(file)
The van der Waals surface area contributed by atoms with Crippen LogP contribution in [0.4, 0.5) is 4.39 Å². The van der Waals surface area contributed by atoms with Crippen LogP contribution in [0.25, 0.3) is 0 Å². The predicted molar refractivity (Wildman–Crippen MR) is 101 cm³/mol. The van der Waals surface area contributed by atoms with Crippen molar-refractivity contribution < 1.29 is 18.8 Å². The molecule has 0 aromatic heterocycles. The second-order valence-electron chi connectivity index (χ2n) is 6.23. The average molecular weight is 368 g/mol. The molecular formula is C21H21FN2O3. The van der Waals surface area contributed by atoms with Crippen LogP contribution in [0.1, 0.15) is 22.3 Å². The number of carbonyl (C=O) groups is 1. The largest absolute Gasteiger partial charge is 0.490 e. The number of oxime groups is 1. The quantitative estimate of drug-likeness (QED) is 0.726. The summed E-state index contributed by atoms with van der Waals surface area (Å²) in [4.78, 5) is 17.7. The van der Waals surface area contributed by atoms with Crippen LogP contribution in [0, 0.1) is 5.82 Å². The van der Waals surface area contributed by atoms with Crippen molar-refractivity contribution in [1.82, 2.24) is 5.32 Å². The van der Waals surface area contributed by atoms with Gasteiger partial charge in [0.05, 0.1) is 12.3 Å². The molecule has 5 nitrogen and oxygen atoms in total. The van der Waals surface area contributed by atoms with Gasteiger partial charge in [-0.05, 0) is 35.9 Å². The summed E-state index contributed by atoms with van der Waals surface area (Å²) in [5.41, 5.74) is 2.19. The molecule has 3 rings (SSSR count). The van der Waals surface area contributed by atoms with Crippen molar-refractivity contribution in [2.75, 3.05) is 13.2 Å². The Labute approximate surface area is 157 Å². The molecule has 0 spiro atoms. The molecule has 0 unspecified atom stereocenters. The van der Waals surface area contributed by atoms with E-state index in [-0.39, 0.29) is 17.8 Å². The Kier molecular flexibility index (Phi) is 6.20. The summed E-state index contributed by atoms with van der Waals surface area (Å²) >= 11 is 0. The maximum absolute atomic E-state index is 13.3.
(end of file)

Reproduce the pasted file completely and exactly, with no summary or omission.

The van der Waals surface area contributed by atoms with Crippen LogP contribution in [0.4, 0.5) is 4.39 Å². The van der Waals surface area contributed by atoms with Crippen LogP contribution in [0.25, 0.3) is 0 Å². The predicted molar refractivity (Wildman–Crippen MR) is 101 cm³/mol. The van der Waals surface area contributed by atoms with Crippen molar-refractivity contribution < 1.29 is 18.8 Å². The molecule has 0 aromatic heterocycles. The second-order valence-electron chi connectivity index (χ2n) is 6.23. The average molecular weight is 368 g/mol. The molecular formula is C21H21FN2O3. The van der Waals surface area contributed by atoms with Crippen LogP contribution in [0.1, 0.15) is 22.3 Å². The number of carbonyl (C=O) groups is 1. The largest absolute Gasteiger partial charge is 0.490 e. The number of oxime groups is 1. The quantitative estimate of drug-likeness (QED) is 0.726. The summed E-state index contributed by atoms with van der Waals surface area (Å²) in [4.78, 5) is 17.7. The van der Waals surface area contributed by atoms with Crippen LogP contribution in [0, 0.1) is 5.82 Å². The van der Waals surface area contributed by atoms with Crippen molar-refractivity contribution in [1.82, 2.24) is 5.32 Å². The van der Waals surface area contributed by atoms with Gasteiger partial charge in [0.05, 0.1) is 12.3 Å². The molecule has 5 nitrogen and oxygen atoms in total. The van der Waals surface area contributed by atoms with Gasteiger partial charge in [-0.05, 0) is 35.9 Å². The summed E-state index contributed by atoms with van der Waals surface area (Å²) in [5.41, 5.74) is 2.19. The molecule has 3 rings (SSSR count). The van der Waals surface area contributed by atoms with Crippen molar-refractivity contribution in [2.75, 3.05) is 13.2 Å². The Labute approximate surface area is 157 Å². The molecule has 0 spiro atoms. The molecule has 0 unspecified atom stereocenters. The van der Waals surface area contributed by atoms with E-state index in [-0.39, 0.29) is 17.8 Å². The Kier molecular flexibility index (Phi) is 6.20. The summed E-state index contributed by atoms with van der Waals surface area (Å²) >= 11 is 0. The maximum absolute atomic E-state index is 13.3.